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VCU Archaeology

Crowdsourcing, Cocreation, and Collaboration in Austin, Texas

by Bernard K. Means, Director

Austin at night.

Austin at night. Photograph by Laura Galke.

Last Wednesday, April 23, along with thousands of other archaeologists, I arrived in Austin, self-proclaimed “Weird” capital of Texas, for the 2014 Society for American Archaeology (SAA) annual meeting. I knew I had a busy time ahead of me, with three presentations of my own, a fourth I provided materials for, and several meetings with colleagues working in virtual curation that I would meet in the flesh for the first time.  My first presentation on Thursday afternoon was as a discussant for the Biennial Gordon R. Willey Symposium on the History of Archaeology, chaired by Pat Trader, and which had nothing to do with virtual curation, but was interesting nonetheless.

Colin and Kristina with some of the printed replicas I brought with me.

Colin and Kristina with some of the printed replicas I brought with me.

Earlier on Thursday morning, I met separately with Lance Greene of Georgia Southern University and Kristina Killgrove and Colin Bean of the University of West Florida. We are all using the NextEngine Desktop 3D scanner for creating digital topological models of artifacts and ecofacts that are of interest to our research or that of our students.  Each of us has encountered our own challenges with virtual creation, but we also see the great potential of enhancing not only our own fields of study, but also the ability for others to engage with the past–and by others I do not simply mean other scholars and researchers. Because we each come from different parts of the country, and have access to collections that provide access to other parts of the world, we realize that we can “crowdsource” our curation efforts, and create broader digital type collections, particularly of skeletal elements from various animals native to our respective regions–or present in our archaeological collections.

Waiting to present in the co-creation session.

Waiting to present in the co-creation session.

The next morning, I was part of a session on Co-Creation organized by Robert Connolly, Director of the C.H. Nash Museum at Chucalissa, and Elizabeth Bollwerk, Archives Specialist at The Burke Museum of Natural History and Culture.  The abstract for the session Co-creation, the Public, and the Archaeological Record follows:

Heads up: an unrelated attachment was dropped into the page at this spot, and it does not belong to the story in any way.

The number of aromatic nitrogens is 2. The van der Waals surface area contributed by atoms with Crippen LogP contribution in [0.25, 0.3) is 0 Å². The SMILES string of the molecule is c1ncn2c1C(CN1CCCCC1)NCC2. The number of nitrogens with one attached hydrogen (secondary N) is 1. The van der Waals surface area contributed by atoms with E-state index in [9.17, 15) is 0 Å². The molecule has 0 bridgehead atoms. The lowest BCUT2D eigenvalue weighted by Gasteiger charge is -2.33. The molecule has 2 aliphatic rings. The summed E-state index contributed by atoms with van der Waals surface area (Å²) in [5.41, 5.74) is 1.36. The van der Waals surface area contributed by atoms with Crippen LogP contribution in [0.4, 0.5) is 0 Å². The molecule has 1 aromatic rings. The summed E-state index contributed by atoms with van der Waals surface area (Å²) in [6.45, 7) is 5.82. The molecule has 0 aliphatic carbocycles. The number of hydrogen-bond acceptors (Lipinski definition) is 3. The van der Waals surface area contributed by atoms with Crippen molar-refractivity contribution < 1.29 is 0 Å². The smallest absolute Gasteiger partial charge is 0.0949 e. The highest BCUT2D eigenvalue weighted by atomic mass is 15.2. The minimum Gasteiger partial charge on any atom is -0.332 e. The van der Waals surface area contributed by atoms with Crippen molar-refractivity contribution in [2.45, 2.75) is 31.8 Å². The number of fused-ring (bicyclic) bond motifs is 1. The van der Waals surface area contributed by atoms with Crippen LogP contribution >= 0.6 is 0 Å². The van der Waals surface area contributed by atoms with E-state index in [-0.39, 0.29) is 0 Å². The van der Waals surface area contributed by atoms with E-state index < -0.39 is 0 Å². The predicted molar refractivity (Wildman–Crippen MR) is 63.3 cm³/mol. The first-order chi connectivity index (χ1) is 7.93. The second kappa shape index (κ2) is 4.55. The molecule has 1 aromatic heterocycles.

Co-creation in public archaeology is a means to engage and empower citizens to become stakeholders of the archaeological record.  In museum contexts Simon (2010:278) writes that the purpose of co-creative community projects is “to give voice and be responsive to the needs and interests of local community members; to provide a place for community engagement and dialogue; and to help participants develop skills that will support their own individual and community goals.”  The papers in this session discuss a variety of recent archaeological projects that implement the co-creative model.  The contributions demonstrate how co-creation moves beyond “hands-on” educational experiences or typical volunteer programs because participants are invited to play an active role in designing and constructing the final products to address their needs and interests.  Co-creation aligns with current emphases on informal, life-long, and free-choice learning models that foster public engagement in the preservation of cultural heritage resources. The papers in this session also explore the benefits and challenges of using this method and provide examples of best practices for implementation.  Finally, these papers speak to the impact of co-creation on the discipline and how the process increases the ability of archaeology to contribute to debates on contemporary issues.

My own paper, Promoting a More Interactive Public Archaeology: Archaeological Visualization and Reflexivity through Virtual Artifact Curation, focused on an extension of my efforts in the Virtual Curation Laboratory that move beyond simple digital preservation of cultural heritage items.  My abstract was: